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Mother of nine takes first steps in 21 years after being diagnosed with MS: VIDEO

KATHLEEN O’CONNOR WAS diagnosed with Multiple Sclerosis at the age of 44, just five months after she gave birth to her youngest of nine children.

This year she walked again for the first time in 21 years. Speaking to about the experience, she said: “I was like a child in a dream or a trance, I just wanted to keep going.”

O’Connor, from Carrick-on-Shannon in Leitrim, walked by using the exoskeleton – which is an exercise device that allows lifelong wheelchair users to stand up, take steps and walk.

She said she came across the device after hearing about Mark Pollock using it.
“Myself and my daughter were chatting about it and she said ‘You should go and look into it’.”

Describing her preparation to use the exoskeleton, O’Connor explains, “Before you use it you have to go to your own doctor to do medical tests to check that you’re physically strong enough.”

Kathleen’s son brought her down when she got the all-clear and then a physio checked her in Cork and the machine was fitted to her.

I thought, this is great now. I was excited and kind of sceptical – you’re wondering if you’ll be able to take it. It’s mixed emotions really.

On the first day, O’Connor was able to take just 10 steps but she has now worked up to 100.

Your body becomes alive, that feeling in my feet. You have light feet all the time and then you realise you have feeling in your feet, even if it’s pain.

“I thought this can’t be real, I just have to keep this up.

“I walked 100 steps – that’s like a marathon to me. It takes over your whole body. I think it moved stuff that hadn’t moved in years.”

Explaining how the exoskeleton has given her some power back, O’Connor said:
“After 10 minutes with your physio, you’re tired and it can be soul destroying because you just go home and it’s same thing again, but with this I could work at my own pace.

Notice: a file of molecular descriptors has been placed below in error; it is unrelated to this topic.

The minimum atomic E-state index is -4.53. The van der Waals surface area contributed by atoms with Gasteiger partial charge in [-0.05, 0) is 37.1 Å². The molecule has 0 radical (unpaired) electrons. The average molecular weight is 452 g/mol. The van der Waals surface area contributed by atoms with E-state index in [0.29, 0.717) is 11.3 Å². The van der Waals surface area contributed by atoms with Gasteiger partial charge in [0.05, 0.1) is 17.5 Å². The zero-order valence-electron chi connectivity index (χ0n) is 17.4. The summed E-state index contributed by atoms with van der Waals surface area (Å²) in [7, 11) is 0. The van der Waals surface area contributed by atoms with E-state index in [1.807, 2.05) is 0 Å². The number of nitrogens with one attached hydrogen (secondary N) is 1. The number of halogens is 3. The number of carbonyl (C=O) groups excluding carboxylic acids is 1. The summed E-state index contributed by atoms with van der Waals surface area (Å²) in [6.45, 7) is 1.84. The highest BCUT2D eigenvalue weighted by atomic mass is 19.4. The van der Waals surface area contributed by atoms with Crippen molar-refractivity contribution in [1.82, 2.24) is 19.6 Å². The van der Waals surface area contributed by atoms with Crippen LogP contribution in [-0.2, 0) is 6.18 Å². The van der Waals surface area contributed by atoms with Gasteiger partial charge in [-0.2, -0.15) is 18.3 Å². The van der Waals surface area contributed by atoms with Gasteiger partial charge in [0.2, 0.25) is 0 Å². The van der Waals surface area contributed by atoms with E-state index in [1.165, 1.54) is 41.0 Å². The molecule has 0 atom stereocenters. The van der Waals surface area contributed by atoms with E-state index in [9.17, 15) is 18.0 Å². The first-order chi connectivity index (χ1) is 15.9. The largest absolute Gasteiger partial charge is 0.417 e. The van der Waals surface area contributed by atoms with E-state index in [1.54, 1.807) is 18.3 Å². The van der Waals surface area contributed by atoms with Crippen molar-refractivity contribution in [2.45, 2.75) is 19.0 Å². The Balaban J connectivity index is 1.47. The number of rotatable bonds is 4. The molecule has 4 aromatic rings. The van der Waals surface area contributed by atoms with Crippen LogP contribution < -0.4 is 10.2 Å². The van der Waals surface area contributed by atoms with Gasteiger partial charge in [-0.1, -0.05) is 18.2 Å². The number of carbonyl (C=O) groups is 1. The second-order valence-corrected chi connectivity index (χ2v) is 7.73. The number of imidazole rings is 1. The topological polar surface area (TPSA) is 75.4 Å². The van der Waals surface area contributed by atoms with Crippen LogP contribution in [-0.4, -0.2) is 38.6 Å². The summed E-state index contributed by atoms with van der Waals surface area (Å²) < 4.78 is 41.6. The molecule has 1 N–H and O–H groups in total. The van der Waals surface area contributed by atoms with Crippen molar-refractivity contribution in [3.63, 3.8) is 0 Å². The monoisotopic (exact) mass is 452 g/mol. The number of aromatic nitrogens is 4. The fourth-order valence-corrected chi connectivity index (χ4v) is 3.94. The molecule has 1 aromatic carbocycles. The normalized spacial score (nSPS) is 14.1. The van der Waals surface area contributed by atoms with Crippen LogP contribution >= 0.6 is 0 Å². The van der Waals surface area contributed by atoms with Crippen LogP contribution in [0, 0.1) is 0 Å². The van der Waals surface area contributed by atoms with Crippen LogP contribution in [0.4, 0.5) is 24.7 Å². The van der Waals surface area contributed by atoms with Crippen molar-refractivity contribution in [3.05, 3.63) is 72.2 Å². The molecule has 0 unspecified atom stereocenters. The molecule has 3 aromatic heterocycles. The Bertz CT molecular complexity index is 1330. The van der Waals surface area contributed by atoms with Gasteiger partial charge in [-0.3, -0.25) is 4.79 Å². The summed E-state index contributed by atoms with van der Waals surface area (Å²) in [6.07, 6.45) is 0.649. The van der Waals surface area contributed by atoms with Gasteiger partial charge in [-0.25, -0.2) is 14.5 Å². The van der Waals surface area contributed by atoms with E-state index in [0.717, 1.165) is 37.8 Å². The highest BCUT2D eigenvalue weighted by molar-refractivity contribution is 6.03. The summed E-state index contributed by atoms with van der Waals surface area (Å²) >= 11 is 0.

Sometimes you feel all the power is taken from you. You can’t do anything your own way anymore.

“I have to be hoisted out of the bed, that’s my everyday life. You have to do it.”

‘You have to look forward’
Currently there is one machine in Dublin, one in Belfast and one in Cork.

O’Connor believes the exoskeleton should also be available to people in the west of Ireland and has started a campaign to make that happen.

I just thought instead of going four and a half hours to Cork, it would be great if this was available closer. The west of Ireland is really neglected in this and when nobody else is doing it, you have to do it yourself.

After being diagnosed, O’Connor motivated herself to change her circumstances to accommodate her new life.

The mother of nine had been working with the civil service but began studying after she was diagnosed: first for a diploma, then a degree and finally a Masters in Human Rights and Social Policy.

“I have great dreams and great ambitions but it wasn’t for me that way so I had to pick a different way.”

O’Connor then worked in Leitrim County Council and only retired in March of this year, aged 65.

Since retiring she is now aiming to raise €150,000 to get an exoskeleton in the west and is also setting up a working committee.

“I’m hoping to get demonstrations together so any wheelchair person can come and try it out.”

Describing her life before being diagnosed, O’Connor said, “I would have been active with the children, I remember running with one of my daughters. I loved all that but life threw me a different path.

“There’s no point in looking back, you have to look forward. You have to be that way.”

Story Source: The above story is based on materials provided by THEJOURNAL
Note: Materials may be edited for content and length

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